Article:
Brighton is well endowed with many fine contemporary homes, some of which take advantage of the views over Port Phillip Bay. Some of the more adventurous homes can be found in the suburb’s leafy streets, creating a ‘dialogue’ with older-style houses from the early 20th century. One recently completed house by March Studio proved fairly divisive, with those either admiring the architectural bravado or alternatively raising eyebrows.

1. March Studio

Location: 24 Victoria Street, Brighton

Recipient of an award from the Australian Institute of Architects (Victorian Chapter) in 2018, the ‘Compound House’ as it’s referred to, is perched on a mound and accessed through an automated steel front gate (not dissimilar to entering the Batman Cave). Constructed in insitu concrete and ‘crowned’ by angular copper screens for privacy and sun control, there’s a fortress-like quality from the street. Inside, this unusual house pushes boundaries, including a swimming pool brought up to eye level in the informal living room and a fireman’s pole connecting two levels (fortunately there’s also a stair!).

2. Architect Robert Simeoni

Location: 12 Mulgoa Street, Brighton 

This striking contemporary home in Mulgoa Street stands apart from many of its neighbours, a number which are designed in the faux-French style. Constructed in concrete and clad extensively with Rheinzinc panels, this three-level house (including basement car parking), is conceived as two wings, one for parents and the other for children. Simeoni’s design centres on a partially covered courtyard separating the two wings. “It’s a fairly transparent design, particularly at ground level, ideal for a family with young children,” says Simeoni, who was also mindful of creating generous wall space for the owners’ collection of contemporary art.

3. Architect Richard Kerr

Location: 27 Binnie Street, Brighton East

Evocative of a spaceship, this house designed by architect Richard Kerr in 2012, appears to have just landed in this quiet bayside street. The home’s curvaceous first floor, clad entirely with zinc panels, has a futuristic feel. The organic-shaped first floor contains the bedrooms, including the main bedroom while the ground floor, rectilinear in form, features the open plan kitchen and living areas, orientated to the northern garden. Kerr also strengthened the connection to the outdoors by including a Japanese-style garden at the core of the floor plate.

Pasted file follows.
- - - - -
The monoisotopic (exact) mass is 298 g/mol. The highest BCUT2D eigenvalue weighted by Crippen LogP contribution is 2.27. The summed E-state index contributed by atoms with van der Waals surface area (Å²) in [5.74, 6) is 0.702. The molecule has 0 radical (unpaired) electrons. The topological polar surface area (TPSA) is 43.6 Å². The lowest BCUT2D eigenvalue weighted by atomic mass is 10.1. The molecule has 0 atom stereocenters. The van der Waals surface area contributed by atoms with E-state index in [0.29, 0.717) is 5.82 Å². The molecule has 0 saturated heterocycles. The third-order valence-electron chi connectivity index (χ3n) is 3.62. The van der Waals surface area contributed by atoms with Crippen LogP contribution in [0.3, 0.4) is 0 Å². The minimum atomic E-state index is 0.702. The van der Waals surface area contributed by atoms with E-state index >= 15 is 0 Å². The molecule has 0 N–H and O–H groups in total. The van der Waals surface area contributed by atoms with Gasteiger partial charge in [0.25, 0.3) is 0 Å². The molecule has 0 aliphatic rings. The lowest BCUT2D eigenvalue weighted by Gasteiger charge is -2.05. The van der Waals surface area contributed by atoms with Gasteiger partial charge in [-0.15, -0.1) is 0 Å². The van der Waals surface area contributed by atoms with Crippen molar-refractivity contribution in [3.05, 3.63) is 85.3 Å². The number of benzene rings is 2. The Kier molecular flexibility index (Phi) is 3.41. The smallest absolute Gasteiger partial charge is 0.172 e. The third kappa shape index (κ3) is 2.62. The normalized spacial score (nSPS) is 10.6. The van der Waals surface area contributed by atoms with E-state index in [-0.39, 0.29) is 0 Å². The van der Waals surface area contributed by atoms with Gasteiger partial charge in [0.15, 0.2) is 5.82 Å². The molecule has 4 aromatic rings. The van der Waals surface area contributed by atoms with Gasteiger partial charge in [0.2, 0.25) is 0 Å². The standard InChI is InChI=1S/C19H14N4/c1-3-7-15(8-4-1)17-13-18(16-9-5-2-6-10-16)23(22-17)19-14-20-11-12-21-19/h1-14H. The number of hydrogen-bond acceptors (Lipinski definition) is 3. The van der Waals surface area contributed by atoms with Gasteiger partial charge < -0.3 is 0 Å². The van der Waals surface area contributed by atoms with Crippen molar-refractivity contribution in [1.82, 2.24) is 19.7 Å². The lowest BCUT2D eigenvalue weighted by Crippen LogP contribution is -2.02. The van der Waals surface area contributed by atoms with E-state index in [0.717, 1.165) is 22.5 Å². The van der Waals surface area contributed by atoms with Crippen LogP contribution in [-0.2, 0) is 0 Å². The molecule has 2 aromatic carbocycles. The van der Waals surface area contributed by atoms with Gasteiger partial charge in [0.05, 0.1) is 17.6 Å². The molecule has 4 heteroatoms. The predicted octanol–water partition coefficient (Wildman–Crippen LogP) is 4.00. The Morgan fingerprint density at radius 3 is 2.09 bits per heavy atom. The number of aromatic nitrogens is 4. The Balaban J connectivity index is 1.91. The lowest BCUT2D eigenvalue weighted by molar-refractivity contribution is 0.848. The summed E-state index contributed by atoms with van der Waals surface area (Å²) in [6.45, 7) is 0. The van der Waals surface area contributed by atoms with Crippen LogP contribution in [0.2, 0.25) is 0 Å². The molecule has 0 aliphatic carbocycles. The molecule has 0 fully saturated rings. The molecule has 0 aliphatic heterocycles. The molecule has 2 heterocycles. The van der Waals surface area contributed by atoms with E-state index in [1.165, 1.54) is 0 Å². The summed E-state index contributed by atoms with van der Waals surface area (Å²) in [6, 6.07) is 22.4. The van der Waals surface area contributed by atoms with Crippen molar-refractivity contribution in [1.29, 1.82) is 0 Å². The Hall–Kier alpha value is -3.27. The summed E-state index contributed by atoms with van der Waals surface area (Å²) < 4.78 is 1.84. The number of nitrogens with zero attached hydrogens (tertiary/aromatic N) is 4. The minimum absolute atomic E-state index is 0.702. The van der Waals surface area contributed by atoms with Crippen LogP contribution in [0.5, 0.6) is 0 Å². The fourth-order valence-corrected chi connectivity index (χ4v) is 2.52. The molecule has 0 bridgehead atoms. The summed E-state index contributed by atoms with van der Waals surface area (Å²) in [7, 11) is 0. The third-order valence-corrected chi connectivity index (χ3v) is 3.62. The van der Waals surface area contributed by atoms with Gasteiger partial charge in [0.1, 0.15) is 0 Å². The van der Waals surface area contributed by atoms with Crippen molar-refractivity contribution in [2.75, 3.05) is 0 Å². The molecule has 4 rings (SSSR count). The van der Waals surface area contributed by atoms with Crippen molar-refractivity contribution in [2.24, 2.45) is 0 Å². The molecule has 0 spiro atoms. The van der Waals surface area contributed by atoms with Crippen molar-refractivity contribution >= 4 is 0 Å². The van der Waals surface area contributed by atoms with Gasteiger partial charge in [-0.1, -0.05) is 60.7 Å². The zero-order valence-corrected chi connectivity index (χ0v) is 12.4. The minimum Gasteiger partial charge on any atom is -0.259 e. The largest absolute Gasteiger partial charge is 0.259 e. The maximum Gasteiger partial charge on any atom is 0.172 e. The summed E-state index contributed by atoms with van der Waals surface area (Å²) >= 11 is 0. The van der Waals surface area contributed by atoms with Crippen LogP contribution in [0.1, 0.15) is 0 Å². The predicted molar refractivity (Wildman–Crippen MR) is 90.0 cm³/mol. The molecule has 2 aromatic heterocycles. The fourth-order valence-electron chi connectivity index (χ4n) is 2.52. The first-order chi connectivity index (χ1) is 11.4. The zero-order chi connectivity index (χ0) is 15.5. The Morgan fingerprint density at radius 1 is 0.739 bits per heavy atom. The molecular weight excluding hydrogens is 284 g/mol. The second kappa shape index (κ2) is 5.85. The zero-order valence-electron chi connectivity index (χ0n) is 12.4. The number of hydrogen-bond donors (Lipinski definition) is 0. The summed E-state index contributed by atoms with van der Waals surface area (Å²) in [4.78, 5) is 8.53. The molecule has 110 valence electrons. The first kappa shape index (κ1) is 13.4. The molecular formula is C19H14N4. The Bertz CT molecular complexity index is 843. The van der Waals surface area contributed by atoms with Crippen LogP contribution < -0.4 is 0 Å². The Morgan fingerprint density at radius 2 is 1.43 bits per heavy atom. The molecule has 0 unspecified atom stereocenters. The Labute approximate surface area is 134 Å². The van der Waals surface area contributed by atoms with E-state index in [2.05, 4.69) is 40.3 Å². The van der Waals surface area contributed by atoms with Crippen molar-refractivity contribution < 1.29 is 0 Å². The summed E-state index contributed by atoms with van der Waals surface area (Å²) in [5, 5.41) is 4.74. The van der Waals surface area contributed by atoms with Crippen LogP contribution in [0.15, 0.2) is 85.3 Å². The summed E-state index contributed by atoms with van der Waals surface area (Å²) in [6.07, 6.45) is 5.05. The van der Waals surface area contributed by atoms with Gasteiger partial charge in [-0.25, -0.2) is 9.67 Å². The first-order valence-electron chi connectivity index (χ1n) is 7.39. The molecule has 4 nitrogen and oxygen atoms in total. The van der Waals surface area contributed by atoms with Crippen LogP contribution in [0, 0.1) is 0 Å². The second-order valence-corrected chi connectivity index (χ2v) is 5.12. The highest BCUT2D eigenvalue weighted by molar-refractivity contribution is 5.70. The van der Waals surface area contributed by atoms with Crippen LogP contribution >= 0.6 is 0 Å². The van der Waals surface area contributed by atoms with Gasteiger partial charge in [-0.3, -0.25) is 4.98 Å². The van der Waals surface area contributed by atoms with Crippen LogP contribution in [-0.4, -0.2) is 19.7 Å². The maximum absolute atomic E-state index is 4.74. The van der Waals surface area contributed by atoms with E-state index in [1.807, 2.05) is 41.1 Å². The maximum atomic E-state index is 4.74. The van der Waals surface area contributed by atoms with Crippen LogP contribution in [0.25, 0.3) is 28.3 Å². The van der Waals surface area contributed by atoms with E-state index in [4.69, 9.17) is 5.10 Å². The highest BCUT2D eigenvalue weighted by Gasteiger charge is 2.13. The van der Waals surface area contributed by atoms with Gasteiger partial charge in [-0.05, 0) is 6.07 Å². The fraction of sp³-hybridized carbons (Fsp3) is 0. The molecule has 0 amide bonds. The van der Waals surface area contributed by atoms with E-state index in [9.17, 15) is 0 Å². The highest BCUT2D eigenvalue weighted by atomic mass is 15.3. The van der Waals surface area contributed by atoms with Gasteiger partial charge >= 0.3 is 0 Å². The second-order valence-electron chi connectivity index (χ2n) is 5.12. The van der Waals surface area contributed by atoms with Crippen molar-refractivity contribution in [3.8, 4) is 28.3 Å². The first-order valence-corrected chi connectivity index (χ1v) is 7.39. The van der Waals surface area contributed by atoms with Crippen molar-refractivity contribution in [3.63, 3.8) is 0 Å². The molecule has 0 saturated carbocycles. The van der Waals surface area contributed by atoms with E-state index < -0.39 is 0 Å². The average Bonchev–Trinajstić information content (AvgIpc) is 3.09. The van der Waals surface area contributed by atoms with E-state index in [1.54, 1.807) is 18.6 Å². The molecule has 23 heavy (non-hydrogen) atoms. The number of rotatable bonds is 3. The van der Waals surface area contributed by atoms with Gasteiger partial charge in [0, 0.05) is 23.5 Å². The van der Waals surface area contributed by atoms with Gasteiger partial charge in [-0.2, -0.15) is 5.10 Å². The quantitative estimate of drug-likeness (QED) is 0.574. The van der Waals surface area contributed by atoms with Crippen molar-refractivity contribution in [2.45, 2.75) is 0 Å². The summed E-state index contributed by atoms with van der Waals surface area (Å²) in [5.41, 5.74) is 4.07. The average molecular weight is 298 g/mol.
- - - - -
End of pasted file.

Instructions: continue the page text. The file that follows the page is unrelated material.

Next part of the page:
4. Robson Rak

Location: 22 Cluden Street, Brighton East

Behind this timber clad façade are generous open plan living areas, with terrazzo floors and limed timber ceilings. The rammed earth feature wall in the main living area adds warmth and texture to this fine contemporary home designed by Robson Rak. The home’s restrained façade, a composition of timber, glass and steel, creates a subtle counterpoint to period Victorian homes on either side. This new two-storey house is clearly of the present but also respects the proportions of the neighbouring homes.

5. Wood Marsh

Location –30 Esplanade Brighton

These 24 three-level townhouses designed by esteemed architects Wood Marsh, are ideally located next to the foreshore. Light timber battens literally envelope each townhouse, creating privacy, filtering natural light, and importantly, allow the scent of salt air to permeate. The townhouses feature curved exterior balustrades, further animating these impressive homes. As with driftwood found on Brighton Beach, these striking contemporary homes will eventually turn a silvery grey.

Text by Stephen Crafti
Photo courtesy of Robert Simeoni Architects

12 Mulgoa Street, Brighton


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